While the tussle over trade and technology between the world's two largest economies has intensified, some investors are sticking to hopes of a compromise.
Global share prices ticked up on Tuesday as some investors clung to hopes that China and the United States could work towards reaching a deal on trade and other issues in the fourth quarter.
Japan’s Nikkei rose 0.6% while MSCI’s broadest index of Asia-Pacific shares outside Japan inched up 0.11%.
Chinese markets will be shut for a week from Tuesday to mark 70 years since the founding of the People’s Republic of China.
U.S. stock futures rose 0.16% in Asia, a day after the S&P 500 gained 0.50%.
Technology sectors led the gains on Monday while U.S.-listed shares of Chinese firms bounced up a tad, after big balls on Friday, with Alibaba up 0.75% and Baidu gaining 1.53%.
During the July-September quarter, the S&P500 gained 1.21%.
In Europe, the benchmark stock index gained 2.15% in the quarter to end at 16-month high, thanks in part to a weak euro.
White House trade adviser Peter Navarro dismissed reports that the Trump administration was considering delisting Chinese companies from U.S. stock exchanges as “fake news,” giving short-term players an excuse to buy back risk assets.
“Whether it was a fake news or not, it is becoming harder to know exactly what the U.S. administration will be doing,” said Takashi Hiroki, chief strategist at Monex Securities.
“It’s not clear how the U.S.-China talks will progress, given there are hard-liners against China in the administration. But if there’s no further escalation in the upcoming meeting, markets will be relieved,” he added.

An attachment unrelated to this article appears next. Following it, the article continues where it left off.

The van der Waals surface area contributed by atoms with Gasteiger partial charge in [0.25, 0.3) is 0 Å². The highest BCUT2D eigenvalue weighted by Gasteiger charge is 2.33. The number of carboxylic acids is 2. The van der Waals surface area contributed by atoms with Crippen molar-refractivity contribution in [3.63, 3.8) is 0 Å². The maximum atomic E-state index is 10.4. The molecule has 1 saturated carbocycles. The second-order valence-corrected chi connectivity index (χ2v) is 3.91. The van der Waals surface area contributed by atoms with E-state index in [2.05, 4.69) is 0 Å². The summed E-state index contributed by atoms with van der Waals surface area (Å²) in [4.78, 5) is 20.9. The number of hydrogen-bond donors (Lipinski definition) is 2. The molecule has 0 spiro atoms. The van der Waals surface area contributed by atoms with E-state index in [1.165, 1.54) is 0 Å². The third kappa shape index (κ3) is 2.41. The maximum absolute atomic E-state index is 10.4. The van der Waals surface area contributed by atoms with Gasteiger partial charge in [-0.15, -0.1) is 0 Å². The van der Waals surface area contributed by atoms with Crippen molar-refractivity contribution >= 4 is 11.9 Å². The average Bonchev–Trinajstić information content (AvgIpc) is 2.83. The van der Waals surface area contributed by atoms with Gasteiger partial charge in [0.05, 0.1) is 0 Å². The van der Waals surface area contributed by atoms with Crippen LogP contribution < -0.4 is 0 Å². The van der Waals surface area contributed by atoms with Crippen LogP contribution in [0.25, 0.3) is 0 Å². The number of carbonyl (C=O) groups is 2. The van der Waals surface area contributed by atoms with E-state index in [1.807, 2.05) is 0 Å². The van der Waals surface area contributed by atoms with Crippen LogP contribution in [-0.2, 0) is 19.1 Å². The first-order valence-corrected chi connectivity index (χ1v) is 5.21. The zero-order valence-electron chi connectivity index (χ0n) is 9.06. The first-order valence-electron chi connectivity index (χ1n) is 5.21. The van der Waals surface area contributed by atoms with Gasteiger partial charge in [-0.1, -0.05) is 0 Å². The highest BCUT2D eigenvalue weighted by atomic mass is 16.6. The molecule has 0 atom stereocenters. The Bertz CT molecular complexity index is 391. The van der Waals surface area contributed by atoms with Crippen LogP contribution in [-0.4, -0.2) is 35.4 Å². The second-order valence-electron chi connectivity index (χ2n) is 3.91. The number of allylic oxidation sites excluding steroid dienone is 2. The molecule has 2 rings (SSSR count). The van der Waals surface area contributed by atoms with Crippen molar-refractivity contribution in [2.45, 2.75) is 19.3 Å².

China and the United States are due to resume high-level trade talks next week in Washington.
While the tussle over trade and technology between the world’s two largest economies has intensified, some investors are sticking to hopes of a compromise.
A tentative deal could be reached by the end of this year considering the President Donald Trump’s administration would strive to avoid the U.S. economy falling into a recession in an election year, they say.
“While we ought not to have preconception, for Trump, not having made a deal with China could be increasingly seen as negative ahead of the election next year,” said Tomoo Kinoshita, chief global strategist at Invesco Asset Management in Tokyo.
In the currency market, the euro extended its decline on worries about sluggish growth in the currency bloc.
The euro traded at $1.0897, having slipped to a near 2 1/2-year low of $1.0885 in U.S. trade on Monday.
The yen was barely changed at 108.08 yen to the dollar , not far from last month’s low of 108.48.
The Japanese currency showed no reaction to the Bank of Japan’s tankan survey showing business confidence at big Japanese manufacturers worsened in the three months to September to its lowest level in six years.
The Australian dollar fetched $0.6755, near three-week low of $0.6739 touched last month ahead of a likely rate cut by the Reserve Bank of Australia later in the day.
A majority of 35 economists polled by Reuters expect the RBA to cut the cash rate for the third time this year.
Oil prices were under pressure, wiping out all of their gains after attacks on Saudi Arabian oil facilities last month, on fading concerns of supply shortfalls and conflicts in the Middle East.
U.S. West Texas Intermediate (WTI) crude fell 3.3% on Monday before rise 0.39% early on Tuesday to $54.28 per barrel.